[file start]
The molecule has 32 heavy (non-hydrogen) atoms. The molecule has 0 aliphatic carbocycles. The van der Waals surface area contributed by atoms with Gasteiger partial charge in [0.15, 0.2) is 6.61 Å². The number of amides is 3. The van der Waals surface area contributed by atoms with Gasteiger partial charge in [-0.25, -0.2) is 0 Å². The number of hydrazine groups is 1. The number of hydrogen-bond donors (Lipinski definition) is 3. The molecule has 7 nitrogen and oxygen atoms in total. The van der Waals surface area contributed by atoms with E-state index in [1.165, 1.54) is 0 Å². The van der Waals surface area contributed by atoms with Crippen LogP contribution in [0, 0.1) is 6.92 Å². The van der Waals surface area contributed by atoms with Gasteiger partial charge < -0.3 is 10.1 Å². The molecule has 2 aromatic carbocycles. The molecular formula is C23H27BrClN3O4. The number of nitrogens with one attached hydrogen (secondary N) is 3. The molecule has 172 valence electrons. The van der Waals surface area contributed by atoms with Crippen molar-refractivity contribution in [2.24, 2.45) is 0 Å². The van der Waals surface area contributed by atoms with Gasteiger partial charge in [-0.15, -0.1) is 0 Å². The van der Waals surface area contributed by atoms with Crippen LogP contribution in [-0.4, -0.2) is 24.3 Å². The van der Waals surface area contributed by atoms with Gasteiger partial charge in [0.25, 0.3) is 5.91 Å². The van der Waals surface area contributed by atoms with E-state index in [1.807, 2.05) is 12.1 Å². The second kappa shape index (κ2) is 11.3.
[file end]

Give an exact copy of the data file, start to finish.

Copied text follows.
The molecule has 32 heavy (non-hydrogen) atoms. The molecule has 0 aliphatic carbocycles. The van der Waals surface area contributed by atoms with Gasteiger partial charge in [0.15, 0.2) is 6.61 Å². The number of amides is 3. The van der Waals surface area contributed by atoms with Gasteiger partial charge in [-0.25, -0.2) is 0 Å². The number of hydrazine groups is 1. The number of hydrogen-bond donors (Lipinski definition) is 3. The molecule has 7 nitrogen and oxygen atoms in total. The van der Waals surface area contributed by atoms with E-state index in [1.165, 1.54) is 0 Å². The van der Waals surface area contributed by atoms with Crippen LogP contribution in [0, 0.1) is 6.92 Å². The van der Waals surface area contributed by atoms with Gasteiger partial charge < -0.3 is 10.1 Å². The molecule has 2 aromatic carbocycles. The molecular formula is C23H27BrClN3O4. The number of nitrogens with one attached hydrogen (secondary N) is 3. The molecule has 172 valence electrons. The van der Waals surface area contributed by atoms with Crippen molar-refractivity contribution in [2.24, 2.45) is 0 Å². The van der Waals surface area contributed by atoms with Gasteiger partial charge in [-0.15, -0.1) is 0 Å². The van der Waals surface area contributed by atoms with Crippen LogP contribution in [-0.4, -0.2) is 24.3 Å². The van der Waals surface area contributed by atoms with Gasteiger partial charge in [0.25, 0.3) is 5.91 Å². The van der Waals surface area contributed by atoms with E-state index in [1.807, 2.05) is 12.1 Å². The second kappa shape index (κ2) is 11.3.